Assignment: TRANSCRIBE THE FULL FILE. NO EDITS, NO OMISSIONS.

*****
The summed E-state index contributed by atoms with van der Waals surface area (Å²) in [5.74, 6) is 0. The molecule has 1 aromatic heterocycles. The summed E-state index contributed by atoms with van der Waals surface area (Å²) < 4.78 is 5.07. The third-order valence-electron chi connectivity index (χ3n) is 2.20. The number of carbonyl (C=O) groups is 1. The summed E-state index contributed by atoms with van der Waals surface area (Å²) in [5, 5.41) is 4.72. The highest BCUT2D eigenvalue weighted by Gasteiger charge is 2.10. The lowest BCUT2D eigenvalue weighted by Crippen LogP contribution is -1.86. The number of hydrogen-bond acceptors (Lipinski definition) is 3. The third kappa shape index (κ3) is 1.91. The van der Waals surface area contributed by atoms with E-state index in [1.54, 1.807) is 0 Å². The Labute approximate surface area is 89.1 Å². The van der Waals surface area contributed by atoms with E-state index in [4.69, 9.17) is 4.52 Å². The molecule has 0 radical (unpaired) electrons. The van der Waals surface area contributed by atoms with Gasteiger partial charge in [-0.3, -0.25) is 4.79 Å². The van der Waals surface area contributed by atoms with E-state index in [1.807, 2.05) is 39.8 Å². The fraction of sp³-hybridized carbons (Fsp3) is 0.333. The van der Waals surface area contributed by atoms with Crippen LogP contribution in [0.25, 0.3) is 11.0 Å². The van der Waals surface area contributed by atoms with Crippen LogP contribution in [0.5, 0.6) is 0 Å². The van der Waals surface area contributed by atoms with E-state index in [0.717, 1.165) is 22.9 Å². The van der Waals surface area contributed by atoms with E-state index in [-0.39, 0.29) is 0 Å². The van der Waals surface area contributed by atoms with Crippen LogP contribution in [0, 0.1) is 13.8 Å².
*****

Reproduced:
The summed E-state index contributed by atoms with van der Waals surface area (Å²) in [5.74, 6) is 0. The molecule has 1 aromatic heterocycles. The summed E-state index contributed by atoms with van der Waals surface area (Å²) < 4.78 is 5.07. The third-order valence-electron chi connectivity index (χ3n) is 2.20. The number of carbonyl (C=O) groups is 1. The summed E-state index contributed by atoms with van der Waals surface area (Å²) in [5, 5.41) is 4.72. The highest BCUT2D eigenvalue weighted by Gasteiger charge is 2.10. The lowest BCUT2D eigenvalue weighted by Crippen LogP contribution is -1.86. The number of hydrogen-bond acceptors (Lipinski definition) is 3. The third kappa shape index (κ3) is 1.91. The van der Waals surface area contributed by atoms with E-state index in [1.54, 1.807) is 0 Å². The Labute approximate surface area is 89.1 Å². The van der Waals surface area contributed by atoms with E-state index in [4.69, 9.17) is 4.52 Å². The molecule has 0 radical (unpaired) electrons. The van der Waals surface area contributed by atoms with Gasteiger partial charge in [-0.3, -0.25) is 4.79 Å². The van der Waals surface area contributed by atoms with E-state index in [1.807, 2.05) is 39.8 Å². The fraction of sp³-hybridized carbons (Fsp3) is 0.333. The van der Waals surface area contributed by atoms with Crippen LogP contribution in [0.25, 0.3) is 11.0 Å². The van der Waals surface area contributed by atoms with Crippen LogP contribution in [0.5, 0.6) is 0 Å². The van der Waals surface area contributed by atoms with E-state index in [0.717, 1.165) is 22.9 Å². The van der Waals surface area contributed by atoms with E-state index in [-0.39, 0.29) is 0 Å². The van der Waals surface area contributed by atoms with Crippen LogP contribution in [0, 0.1) is 13.8 Å².